The Poem

(Critical Guide to Poetry for Students)

Written in nonmetrical verse, “Queen-Ann’s-Lace” is a single-stanza, twenty-one line poem. Its title suggests it is about the common field flower also known as the wild carrot. A wide, white flower about a hand’s width in size, Queen Anne’s lace contains scores of tiny blossoms and, in the center, a dark spot. In I Wanted to Write a Poem (1958), William Carlos Williams said that he used “straight observationin [his] four poems about flowers, ‘Daisy,’ ‘Primrose,’‘Queen Ann’s Lace,’ and ‘Great Mullen.’” He “thought of them as still lifes. [and] looked at the actual flowers as they grew.” Indeed, the poem’s speaker might be observing a field of Queen Anne’s lace as the sun’s rays touch it.

The poem’s opening line, however, announces a much different subject: the whiteness of a woman’s body, which the speaker contrasts briefly in the first three lines with “anemone petals.” He finds “Her body is not so white,” “nor so smooth—nor/ so remote a thing.” Then, throughout the remainder of the poem, he compares her body’s whiteness with a commonplace “field/ of the wild carrot.” With this comparison, there is “no question” of too much “whiteness,” for at each flower’s center rests “a purple mole.”

Initially, the wildflower exerts its power, “taking/ the field by force,” not allowing the grass to “raise above it.” In the second half of the poem, however, the...

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Forms and Devices

(Critical Guide to Poetry for Students)

At the time Williams wrote “Queen-Ann’s-Lace,” he had been, for several years, a member of the Imagists, a small group of early twentieth century poets that included Ezra Pound, H. D. (Hilda Doolittle), John Gould Fletcher, Amy Lowell, and Wallace Stevens. Rejecting Romantic idealism and Victorian moralism, the Imagists advocated, instead, the use of common speech and concrete images, the freedom to choose any subject matter, and the need to create new rhythms. “Queen-Ann’s-Lace” exhibits all of these principles. With only one word that might puzzle some readers (“anemone,” a flower in the buttercup family), its language is simple. The poem, furthermore, presents, in detail, an image of a common wildflower that most readers have already experienced or easily can. Likewise, its subject is not the typical rose of Romantic and Victorian poetry but a wild carrot and a woman’s body, both energized with sexual meaning.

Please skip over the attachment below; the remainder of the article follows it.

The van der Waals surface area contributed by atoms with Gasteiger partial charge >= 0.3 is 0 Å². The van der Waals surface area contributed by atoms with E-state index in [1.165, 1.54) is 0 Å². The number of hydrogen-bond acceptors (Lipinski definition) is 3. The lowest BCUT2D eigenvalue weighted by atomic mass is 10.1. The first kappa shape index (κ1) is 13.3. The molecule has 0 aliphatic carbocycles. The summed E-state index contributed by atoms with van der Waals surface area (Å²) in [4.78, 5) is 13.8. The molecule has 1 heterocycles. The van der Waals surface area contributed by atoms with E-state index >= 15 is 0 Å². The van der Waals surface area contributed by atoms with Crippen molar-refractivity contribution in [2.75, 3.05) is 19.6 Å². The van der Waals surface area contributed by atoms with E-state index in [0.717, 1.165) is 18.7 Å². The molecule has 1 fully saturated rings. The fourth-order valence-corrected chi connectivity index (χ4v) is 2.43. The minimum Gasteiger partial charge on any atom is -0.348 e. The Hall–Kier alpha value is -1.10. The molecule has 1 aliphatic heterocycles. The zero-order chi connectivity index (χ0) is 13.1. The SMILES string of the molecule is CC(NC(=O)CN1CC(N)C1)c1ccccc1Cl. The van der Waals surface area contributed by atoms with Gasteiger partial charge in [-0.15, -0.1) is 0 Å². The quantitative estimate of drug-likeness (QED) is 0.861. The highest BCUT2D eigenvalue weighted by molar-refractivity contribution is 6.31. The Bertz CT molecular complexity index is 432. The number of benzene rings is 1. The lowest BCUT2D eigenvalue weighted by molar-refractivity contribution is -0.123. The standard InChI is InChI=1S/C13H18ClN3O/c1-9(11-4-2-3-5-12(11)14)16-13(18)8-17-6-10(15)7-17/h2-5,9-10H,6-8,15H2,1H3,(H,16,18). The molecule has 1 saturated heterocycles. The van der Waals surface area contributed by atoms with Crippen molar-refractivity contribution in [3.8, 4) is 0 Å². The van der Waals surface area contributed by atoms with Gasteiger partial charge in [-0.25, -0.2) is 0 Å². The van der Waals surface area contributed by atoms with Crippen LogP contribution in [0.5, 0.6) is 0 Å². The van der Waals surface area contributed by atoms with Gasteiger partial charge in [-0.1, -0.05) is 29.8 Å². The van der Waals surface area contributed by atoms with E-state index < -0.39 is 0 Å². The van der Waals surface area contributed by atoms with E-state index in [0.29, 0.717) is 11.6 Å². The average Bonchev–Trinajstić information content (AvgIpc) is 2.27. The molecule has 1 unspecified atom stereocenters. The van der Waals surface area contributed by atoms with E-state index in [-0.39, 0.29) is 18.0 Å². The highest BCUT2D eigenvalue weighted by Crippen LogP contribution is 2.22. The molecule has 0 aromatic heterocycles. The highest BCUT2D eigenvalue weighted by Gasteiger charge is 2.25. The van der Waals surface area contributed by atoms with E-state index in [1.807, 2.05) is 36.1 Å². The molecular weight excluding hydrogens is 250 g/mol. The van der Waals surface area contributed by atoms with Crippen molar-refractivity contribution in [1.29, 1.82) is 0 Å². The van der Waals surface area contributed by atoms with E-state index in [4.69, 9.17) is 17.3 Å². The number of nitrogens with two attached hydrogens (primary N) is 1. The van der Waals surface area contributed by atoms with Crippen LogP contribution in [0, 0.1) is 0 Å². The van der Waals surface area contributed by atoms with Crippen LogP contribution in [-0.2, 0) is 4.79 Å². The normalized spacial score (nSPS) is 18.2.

Although Williams begins the poem with a simile that contrasts the whiteness of a woman’s body with the anemone, it is mainly through metaphor that he transforms his straight observation, his still life, into a dynamic field of action that reveals the life and energy hidden in Queen Anne’s lace. To create this dynamic field, Williams uses a central metaphor: Her body “is a field/ of the wild carrot taking/ the field by force.” He then extends the analogy throughout the remainder of the poem. Forceful, but not “white as can be” and certainly not virginal, the woman (and the flowers) respond to the lover’s caresses with increasing intensity marked by changing color. Thus, instead of the “remote” whiteness of anemone petals, “Wherever/ his hand has lain there is/ a tiny...

(The entire section is 714 words.)


(Critical Guide to Poetry for Students)

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Whitaker, Thomas R. William Carlos Williams. Boston: Twayne, 1989.